A long time ago in the early days of Mac OS X, I got a freelance gig to write a little Apache gizmo that would allow users to keep using AppleEvent-based CGI programs. Many universities had invested a long time developing courseware and online exam systems that relied on that technology. I had a wonderful time, it was so easy to craft a little unixy-CGI that would pick the info from the request, dispatch an AppleEvent and marshal the result back to Apache. I miss those days.

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                Command lines aren’t useful for making interactive programs interact anyway.

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                  gitk / git-gui perhaps.

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                  Oh, and a GUI, because the classic Mac OS has no command line.

                  You could use mpw to get around this without building a GUI. There was a gcc port (among other things) that did.

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                    MPW existed, but the fact it wasn’t common even among us developers (Think/CW were more popular IIRC) means you couldn’t rely on it as a crutch. You live and die by the GUI (and quality of it) in the classic OS.

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                      I did almost all of my actual programming in CW back then. And the rest was Think C or Think Pascal. But MPW was still there. The source control we used for most of our projects absolutely required MPW. (The name of the tool was Apple Projector, and this is a decent discussion of it in context).

                      It was not the only tool we used that required MPW, but it was the one I touched most frequently.

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                        It’s slightly wild to see Linux servers and classic Mac OS dev in the same article, but 1998 is the right timeframe…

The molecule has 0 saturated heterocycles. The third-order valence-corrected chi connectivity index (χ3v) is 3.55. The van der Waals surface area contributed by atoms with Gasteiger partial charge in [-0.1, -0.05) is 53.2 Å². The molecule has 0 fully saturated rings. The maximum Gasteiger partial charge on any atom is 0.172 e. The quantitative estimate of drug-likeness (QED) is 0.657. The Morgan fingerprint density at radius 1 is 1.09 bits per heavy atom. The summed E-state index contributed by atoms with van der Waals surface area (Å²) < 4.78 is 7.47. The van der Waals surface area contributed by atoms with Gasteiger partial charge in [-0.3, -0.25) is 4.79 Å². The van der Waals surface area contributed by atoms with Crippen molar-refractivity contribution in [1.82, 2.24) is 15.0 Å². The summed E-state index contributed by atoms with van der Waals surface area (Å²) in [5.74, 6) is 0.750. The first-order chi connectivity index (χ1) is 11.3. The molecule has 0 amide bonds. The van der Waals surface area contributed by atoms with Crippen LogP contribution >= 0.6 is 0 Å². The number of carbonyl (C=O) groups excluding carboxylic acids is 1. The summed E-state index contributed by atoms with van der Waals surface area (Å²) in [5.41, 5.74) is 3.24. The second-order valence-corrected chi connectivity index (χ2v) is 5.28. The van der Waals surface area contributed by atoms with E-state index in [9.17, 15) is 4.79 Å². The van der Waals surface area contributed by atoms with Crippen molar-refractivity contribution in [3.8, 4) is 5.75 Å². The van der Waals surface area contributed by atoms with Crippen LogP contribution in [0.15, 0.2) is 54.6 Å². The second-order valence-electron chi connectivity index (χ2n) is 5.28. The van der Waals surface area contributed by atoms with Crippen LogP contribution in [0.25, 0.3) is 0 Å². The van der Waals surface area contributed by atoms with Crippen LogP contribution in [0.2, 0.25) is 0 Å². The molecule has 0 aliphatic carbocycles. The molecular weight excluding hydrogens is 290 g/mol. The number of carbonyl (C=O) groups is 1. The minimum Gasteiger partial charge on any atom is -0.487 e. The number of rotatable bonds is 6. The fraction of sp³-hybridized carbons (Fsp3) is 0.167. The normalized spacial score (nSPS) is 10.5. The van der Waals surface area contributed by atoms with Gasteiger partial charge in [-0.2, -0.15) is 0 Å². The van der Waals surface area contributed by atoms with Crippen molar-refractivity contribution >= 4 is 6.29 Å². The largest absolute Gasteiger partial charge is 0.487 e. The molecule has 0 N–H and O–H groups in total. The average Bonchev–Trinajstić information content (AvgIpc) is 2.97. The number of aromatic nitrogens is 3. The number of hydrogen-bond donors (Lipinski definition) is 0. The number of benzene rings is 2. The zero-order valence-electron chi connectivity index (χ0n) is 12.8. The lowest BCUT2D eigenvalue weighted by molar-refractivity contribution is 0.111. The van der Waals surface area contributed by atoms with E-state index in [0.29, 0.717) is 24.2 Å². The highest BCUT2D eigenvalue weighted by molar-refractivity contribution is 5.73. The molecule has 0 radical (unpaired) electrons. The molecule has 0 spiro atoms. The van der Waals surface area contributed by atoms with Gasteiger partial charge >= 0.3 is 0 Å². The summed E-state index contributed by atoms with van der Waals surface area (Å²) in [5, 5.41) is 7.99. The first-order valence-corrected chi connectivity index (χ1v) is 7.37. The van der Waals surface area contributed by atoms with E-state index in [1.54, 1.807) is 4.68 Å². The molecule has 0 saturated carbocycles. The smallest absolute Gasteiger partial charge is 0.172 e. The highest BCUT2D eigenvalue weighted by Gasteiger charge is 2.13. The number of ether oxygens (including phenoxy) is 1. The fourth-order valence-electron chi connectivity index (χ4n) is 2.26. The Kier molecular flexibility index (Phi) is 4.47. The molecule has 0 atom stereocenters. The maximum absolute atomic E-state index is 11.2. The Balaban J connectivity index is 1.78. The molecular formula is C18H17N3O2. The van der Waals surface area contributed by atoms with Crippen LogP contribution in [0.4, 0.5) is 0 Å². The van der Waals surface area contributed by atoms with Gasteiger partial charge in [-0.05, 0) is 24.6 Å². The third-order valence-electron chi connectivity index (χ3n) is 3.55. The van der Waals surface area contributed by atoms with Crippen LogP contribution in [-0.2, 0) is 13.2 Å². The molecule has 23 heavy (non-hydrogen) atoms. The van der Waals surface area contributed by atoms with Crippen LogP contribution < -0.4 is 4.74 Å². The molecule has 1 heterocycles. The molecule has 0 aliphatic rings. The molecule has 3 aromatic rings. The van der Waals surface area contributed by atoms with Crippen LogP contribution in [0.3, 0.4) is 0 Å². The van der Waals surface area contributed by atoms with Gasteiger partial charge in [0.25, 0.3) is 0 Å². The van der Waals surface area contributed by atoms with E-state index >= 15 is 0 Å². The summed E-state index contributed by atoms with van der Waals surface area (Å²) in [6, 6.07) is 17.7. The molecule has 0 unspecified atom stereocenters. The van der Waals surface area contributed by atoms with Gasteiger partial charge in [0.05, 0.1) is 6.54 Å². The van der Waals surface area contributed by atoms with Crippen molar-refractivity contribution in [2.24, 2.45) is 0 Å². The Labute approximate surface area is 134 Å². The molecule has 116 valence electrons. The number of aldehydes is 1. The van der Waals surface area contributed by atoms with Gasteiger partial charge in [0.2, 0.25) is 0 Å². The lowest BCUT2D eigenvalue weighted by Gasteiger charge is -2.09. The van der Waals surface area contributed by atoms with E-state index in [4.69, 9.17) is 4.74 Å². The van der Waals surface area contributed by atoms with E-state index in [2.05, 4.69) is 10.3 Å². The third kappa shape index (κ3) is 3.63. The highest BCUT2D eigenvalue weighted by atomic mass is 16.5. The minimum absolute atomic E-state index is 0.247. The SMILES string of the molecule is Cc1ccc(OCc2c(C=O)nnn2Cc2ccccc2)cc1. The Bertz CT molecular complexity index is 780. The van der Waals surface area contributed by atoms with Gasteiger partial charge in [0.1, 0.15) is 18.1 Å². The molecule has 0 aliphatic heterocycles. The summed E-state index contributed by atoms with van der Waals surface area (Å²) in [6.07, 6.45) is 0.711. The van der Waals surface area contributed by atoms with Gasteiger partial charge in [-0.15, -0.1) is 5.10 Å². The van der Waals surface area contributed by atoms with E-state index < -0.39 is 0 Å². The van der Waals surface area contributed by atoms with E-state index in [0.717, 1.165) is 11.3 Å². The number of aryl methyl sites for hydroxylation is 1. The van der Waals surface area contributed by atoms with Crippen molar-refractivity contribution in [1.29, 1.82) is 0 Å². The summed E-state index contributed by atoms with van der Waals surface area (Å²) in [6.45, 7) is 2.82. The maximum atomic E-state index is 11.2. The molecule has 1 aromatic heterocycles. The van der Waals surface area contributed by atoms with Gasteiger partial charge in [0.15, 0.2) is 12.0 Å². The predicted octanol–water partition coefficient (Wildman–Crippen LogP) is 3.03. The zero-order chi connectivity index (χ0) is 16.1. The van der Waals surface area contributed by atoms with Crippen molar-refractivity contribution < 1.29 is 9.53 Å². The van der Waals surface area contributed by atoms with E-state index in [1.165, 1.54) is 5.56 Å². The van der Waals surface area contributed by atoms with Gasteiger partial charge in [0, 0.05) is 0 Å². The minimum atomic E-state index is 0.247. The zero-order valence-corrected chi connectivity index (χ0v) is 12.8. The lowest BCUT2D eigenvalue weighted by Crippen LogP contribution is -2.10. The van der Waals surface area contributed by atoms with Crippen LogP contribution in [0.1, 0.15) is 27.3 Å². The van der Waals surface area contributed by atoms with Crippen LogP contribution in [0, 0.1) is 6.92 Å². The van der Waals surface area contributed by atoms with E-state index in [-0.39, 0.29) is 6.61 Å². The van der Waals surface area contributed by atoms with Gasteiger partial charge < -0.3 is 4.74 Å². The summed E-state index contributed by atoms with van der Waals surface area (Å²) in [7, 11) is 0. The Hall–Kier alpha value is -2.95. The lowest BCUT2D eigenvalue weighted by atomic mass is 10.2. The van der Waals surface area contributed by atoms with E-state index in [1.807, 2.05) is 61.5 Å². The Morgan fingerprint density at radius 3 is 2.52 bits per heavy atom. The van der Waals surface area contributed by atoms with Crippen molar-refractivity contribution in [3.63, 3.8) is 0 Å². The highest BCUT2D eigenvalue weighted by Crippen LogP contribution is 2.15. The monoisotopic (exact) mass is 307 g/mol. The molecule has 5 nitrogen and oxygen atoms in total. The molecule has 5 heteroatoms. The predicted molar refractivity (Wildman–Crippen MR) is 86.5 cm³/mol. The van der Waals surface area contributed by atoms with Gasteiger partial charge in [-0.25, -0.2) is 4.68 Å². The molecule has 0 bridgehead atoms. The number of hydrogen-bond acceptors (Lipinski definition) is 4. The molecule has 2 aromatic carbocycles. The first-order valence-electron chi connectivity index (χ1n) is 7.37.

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                    How many Unixisms does Libgit2 take for granted?

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                      Surprisingly, not many other than what’s in a typical C library implementation. The Windows API backend handles most of the scenarios. I also know someone is working on an AmigaOS backend too.

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                        AmigaOS backend

                        Hopefully, classic AmigaOS (as in not 4+)?

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                          AmigaOS 4 already has a port AFAIK.

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                    How far into the transition from SHA-1 to SHA-256 is the Git ecosystem?

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                      MacRelix includes git. I don’t think it’s very complete unless things have changed lately.

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                    This aesthetic hits me right in the childhood. I love it and I wish I could bring back that look in my 2021 macbook

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                      In the meantime, there’s Poolsuite / FM and Macintosh.js.

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                      This is amazing! :-O